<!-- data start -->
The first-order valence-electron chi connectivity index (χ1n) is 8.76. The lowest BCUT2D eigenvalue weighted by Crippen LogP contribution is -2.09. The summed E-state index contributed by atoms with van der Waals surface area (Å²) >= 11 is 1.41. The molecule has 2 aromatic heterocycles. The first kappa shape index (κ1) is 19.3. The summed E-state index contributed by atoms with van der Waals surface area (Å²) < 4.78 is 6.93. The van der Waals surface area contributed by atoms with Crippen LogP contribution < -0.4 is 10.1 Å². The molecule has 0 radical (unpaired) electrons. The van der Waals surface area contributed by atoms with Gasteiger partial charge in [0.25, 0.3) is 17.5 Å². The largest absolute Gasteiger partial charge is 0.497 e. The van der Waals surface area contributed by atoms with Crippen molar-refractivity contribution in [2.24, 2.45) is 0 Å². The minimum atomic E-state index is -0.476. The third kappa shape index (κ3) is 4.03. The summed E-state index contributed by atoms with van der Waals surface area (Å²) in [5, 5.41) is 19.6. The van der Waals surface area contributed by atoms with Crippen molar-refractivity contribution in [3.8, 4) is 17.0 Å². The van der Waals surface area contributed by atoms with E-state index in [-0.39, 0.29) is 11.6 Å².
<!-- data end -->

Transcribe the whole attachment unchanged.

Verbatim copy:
The first-order valence-electron chi connectivity index (χ1n) is 8.76. The lowest BCUT2D eigenvalue weighted by Crippen LogP contribution is -2.09. The summed E-state index contributed by atoms with van der Waals surface area (Å²) >= 11 is 1.41. The molecule has 2 aromatic heterocycles. The first kappa shape index (κ1) is 19.3. The summed E-state index contributed by atoms with van der Waals surface area (Å²) < 4.78 is 6.93. The van der Waals surface area contributed by atoms with Crippen LogP contribution < -0.4 is 10.1 Å². The molecule has 0 radical (unpaired) electrons. The van der Waals surface area contributed by atoms with Gasteiger partial charge in [0.25, 0.3) is 17.5 Å². The largest absolute Gasteiger partial charge is 0.497 e. The van der Waals surface area contributed by atoms with Crippen molar-refractivity contribution in [2.24, 2.45) is 0 Å². The minimum atomic E-state index is -0.476. The third kappa shape index (κ3) is 4.03. The summed E-state index contributed by atoms with van der Waals surface area (Å²) in [5, 5.41) is 19.6. The van der Waals surface area contributed by atoms with Crippen molar-refractivity contribution in [3.8, 4) is 17.0 Å². The van der Waals surface area contributed by atoms with E-state index in [-0.39, 0.29) is 11.6 Å².